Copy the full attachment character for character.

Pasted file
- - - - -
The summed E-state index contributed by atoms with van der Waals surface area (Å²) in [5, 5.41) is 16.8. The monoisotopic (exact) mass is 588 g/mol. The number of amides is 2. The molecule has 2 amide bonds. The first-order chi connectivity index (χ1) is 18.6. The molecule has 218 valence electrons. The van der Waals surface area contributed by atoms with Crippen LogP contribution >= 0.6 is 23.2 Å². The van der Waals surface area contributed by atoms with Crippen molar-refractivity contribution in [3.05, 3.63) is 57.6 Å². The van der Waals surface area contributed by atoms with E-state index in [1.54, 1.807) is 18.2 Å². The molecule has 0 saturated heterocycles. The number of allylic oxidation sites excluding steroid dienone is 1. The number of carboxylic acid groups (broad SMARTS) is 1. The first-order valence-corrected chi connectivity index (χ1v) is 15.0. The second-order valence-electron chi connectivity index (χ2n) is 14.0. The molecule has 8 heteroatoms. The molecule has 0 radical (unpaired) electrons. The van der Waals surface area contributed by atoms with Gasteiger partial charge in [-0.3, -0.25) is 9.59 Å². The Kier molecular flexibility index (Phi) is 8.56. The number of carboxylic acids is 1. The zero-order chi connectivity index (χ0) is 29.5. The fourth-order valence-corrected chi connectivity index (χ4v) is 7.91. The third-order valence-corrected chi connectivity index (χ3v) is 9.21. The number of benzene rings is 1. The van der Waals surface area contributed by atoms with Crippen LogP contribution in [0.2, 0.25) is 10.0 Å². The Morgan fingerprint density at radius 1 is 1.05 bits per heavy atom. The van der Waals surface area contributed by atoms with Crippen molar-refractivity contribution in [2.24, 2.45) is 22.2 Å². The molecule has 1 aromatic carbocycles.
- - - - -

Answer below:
The summed E-state index contributed by atoms with van der Waals surface area (Å²) in [5, 5.41) is 16.8. The monoisotopic (exact) mass is 588 g/mol. The number of amides is 2. The molecule has 2 amide bonds. The first-order chi connectivity index (χ1) is 18.6. The molecule has 218 valence electrons. The van der Waals surface area contributed by atoms with Crippen LogP contribution >= 0.6 is 23.2 Å². The van der Waals surface area contributed by atoms with Crippen molar-refractivity contribution in [3.05, 3.63) is 57.6 Å². The van der Waals surface area contributed by atoms with E-state index in [1.54, 1.807) is 18.2 Å². The molecule has 0 saturated heterocycles. The number of allylic oxidation sites excluding steroid dienone is 1. The number of carboxylic acid groups (broad SMARTS) is 1. The first-order valence-corrected chi connectivity index (χ1v) is 15.0. The second-order valence-electron chi connectivity index (χ2n) is 14.0. The molecule has 8 heteroatoms. The molecule has 0 radical (unpaired) electrons. The van der Waals surface area contributed by atoms with Gasteiger partial charge in [-0.3, -0.25) is 9.59 Å². The Kier molecular flexibility index (Phi) is 8.56. The number of carboxylic acids is 1. The zero-order chi connectivity index (χ0) is 29.5. The fourth-order valence-corrected chi connectivity index (χ4v) is 7.91. The third-order valence-corrected chi connectivity index (χ3v) is 9.21. The number of benzene rings is 1. The van der Waals surface area contributed by atoms with Crippen LogP contribution in [0.2, 0.25) is 10.0 Å². The Morgan fingerprint density at radius 1 is 1.05 bits per heavy atom. The van der Waals surface area contributed by atoms with Crippen molar-refractivity contribution in [2.24, 2.45) is 22.2 Å². The molecule has 1 aromatic carbocycles.